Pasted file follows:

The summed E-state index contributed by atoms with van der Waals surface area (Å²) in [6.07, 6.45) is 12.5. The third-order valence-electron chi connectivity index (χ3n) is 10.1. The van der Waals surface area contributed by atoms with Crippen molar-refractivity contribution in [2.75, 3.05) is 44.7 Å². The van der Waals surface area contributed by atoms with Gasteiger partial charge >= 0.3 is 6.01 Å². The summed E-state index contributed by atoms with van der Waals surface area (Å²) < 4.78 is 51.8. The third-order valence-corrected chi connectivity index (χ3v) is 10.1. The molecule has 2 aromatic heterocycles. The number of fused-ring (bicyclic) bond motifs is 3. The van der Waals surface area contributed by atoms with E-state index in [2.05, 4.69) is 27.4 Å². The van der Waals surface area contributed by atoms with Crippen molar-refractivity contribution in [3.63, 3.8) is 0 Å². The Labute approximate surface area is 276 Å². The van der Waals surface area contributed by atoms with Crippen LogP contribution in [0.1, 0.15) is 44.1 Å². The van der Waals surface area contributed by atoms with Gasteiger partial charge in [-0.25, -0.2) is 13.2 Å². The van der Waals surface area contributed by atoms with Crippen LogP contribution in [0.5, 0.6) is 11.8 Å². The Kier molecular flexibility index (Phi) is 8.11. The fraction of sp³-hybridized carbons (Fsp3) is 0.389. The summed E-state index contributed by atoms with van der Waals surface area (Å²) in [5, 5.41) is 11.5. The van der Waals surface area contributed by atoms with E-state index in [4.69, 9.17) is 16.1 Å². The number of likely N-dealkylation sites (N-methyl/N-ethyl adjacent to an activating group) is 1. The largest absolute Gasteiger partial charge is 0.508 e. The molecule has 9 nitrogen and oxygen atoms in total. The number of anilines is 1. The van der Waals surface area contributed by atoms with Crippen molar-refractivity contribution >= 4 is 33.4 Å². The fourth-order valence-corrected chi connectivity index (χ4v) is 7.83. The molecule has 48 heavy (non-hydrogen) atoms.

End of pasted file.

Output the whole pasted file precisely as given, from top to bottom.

The summed E-state index contributed by atoms with van der Waals surface area (Å²) in [6.07, 6.45) is 12.5. The third-order valence-electron chi connectivity index (χ3n) is 10.1. The van der Waals surface area contributed by atoms with Crippen molar-refractivity contribution in [2.75, 3.05) is 44.7 Å². The van der Waals surface area contributed by atoms with Gasteiger partial charge >= 0.3 is 6.01 Å². The summed E-state index contributed by atoms with van der Waals surface area (Å²) < 4.78 is 51.8. The third-order valence-corrected chi connectivity index (χ3v) is 10.1. The molecule has 2 aromatic heterocycles. The number of fused-ring (bicyclic) bond motifs is 3. The van der Waals surface area contributed by atoms with E-state index in [2.05, 4.69) is 27.4 Å². The van der Waals surface area contributed by atoms with Crippen molar-refractivity contribution in [3.63, 3.8) is 0 Å². The Labute approximate surface area is 276 Å². The van der Waals surface area contributed by atoms with Crippen LogP contribution in [0.1, 0.15) is 44.1 Å². The van der Waals surface area contributed by atoms with Gasteiger partial charge in [-0.25, -0.2) is 13.2 Å². The van der Waals surface area contributed by atoms with Crippen LogP contribution in [0.5, 0.6) is 11.8 Å². The Kier molecular flexibility index (Phi) is 8.11. The fraction of sp³-hybridized carbons (Fsp3) is 0.389. The summed E-state index contributed by atoms with van der Waals surface area (Å²) in [5, 5.41) is 11.5. The van der Waals surface area contributed by atoms with E-state index in [4.69, 9.17) is 16.1 Å². The number of likely N-dealkylation sites (N-methyl/N-ethyl adjacent to an activating group) is 1. The largest absolute Gasteiger partial charge is 0.508 e. The molecule has 9 nitrogen and oxygen atoms in total. The number of anilines is 1. The van der Waals surface area contributed by atoms with Crippen molar-refractivity contribution >= 4 is 33.4 Å². The fourth-order valence-corrected chi connectivity index (χ4v) is 7.83. The molecule has 48 heavy (non-hydrogen) atoms.